Life cycle changes will likely impact your finances, including your amount of disposable income and, therefore, the amount that you can save for retirement. If the change results in a reduction in your disposable income, you may need to take steps to improve the efficiency with which you manage your finances, so as to ensure your retirement plans and objectives are not adversely affected. The following are some points for consideration:

Marriages
Your retirement planning goals and objectives should include your spouse. As such, if you recently got married, your plans should be modified to include factors such as your spouse's income, savings and expenses. Ideally, your retirement plan goals and objectives should be revised and discussed with your spouse so as to ensure any necessary compromises are made. Your budget should be revised to account for any income and expenses attributed to your spouse. Your revised retirement planning goals and objectives should take into account any retirement savings that he or she may own. This ensure that investments are managed effectively, that new contributions are allocated to the right type of retirement account, and that the contributions added do not exceed statutory limits or amounts that you, as a couple, can afford to add.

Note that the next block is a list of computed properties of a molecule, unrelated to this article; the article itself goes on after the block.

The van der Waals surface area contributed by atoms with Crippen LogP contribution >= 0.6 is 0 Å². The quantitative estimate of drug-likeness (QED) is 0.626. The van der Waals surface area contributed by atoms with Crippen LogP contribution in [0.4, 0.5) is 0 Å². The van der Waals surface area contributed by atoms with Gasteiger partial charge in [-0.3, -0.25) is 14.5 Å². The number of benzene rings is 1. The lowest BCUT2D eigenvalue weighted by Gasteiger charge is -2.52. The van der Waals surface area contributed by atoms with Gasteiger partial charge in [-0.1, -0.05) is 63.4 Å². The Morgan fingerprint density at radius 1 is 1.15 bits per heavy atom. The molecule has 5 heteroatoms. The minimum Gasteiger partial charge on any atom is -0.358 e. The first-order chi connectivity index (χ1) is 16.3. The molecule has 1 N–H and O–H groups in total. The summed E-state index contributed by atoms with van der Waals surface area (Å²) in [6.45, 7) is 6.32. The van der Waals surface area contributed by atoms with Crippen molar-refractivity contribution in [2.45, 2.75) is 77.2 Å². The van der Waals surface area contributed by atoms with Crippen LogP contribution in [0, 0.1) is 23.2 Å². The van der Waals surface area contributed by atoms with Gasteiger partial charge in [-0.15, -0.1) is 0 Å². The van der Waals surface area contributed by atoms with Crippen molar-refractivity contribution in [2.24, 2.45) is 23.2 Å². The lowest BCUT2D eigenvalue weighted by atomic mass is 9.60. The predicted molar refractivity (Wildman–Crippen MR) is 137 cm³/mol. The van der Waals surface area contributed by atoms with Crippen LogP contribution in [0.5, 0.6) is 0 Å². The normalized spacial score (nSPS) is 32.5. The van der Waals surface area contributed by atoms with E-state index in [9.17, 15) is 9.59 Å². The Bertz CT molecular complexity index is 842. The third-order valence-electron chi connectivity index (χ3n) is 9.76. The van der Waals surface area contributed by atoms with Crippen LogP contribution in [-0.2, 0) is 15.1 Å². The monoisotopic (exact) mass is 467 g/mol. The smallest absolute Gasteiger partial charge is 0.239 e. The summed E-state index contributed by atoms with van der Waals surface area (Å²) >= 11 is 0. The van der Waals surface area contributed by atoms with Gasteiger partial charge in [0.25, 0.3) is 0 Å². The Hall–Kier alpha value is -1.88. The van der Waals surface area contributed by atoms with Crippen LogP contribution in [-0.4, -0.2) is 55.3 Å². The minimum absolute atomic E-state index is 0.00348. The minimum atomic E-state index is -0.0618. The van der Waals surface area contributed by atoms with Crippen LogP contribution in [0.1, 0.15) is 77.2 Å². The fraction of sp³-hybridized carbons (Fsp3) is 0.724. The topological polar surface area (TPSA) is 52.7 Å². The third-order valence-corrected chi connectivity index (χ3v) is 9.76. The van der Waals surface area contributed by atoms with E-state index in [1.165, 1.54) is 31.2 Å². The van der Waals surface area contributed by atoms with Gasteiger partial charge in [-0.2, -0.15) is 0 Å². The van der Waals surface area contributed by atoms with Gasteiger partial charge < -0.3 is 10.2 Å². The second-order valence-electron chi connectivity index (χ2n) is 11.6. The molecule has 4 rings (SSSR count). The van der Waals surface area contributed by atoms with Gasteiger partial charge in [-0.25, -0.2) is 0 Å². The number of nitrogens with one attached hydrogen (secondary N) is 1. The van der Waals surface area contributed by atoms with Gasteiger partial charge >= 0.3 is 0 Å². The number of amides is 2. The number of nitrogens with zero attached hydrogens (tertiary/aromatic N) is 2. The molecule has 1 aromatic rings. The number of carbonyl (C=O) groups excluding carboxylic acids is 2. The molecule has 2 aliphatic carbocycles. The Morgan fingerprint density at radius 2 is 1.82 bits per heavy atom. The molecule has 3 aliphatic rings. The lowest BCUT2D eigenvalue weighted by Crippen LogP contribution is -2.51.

If your spouse owns retirement savings accounts, ensure that the beneficiary forms for those accounts are updated to name you as the beneficiary. For qualified plans, you are usually automatically considered the primary beneficiary of your spouse's retirement account. However, some plans have a one-year restriction that would prevent you from being automatically deemed the beneficiary until you have been married for at least a year. To prevent any issues, the beneficiary form should be updated, regardless of any plan provisions, as complications can arise if someone else is named as beneficiary and wants to challenge the fact that you are the beneficiary by default. The investment strategies for the retirement accounts that are owned by your spouse should be coordinated with the investment strategies for your retirement savings. Additionally, if your spouse has not already taken all the steps that you have, he or she could benefit by using the strategies, services and resources that are available to you.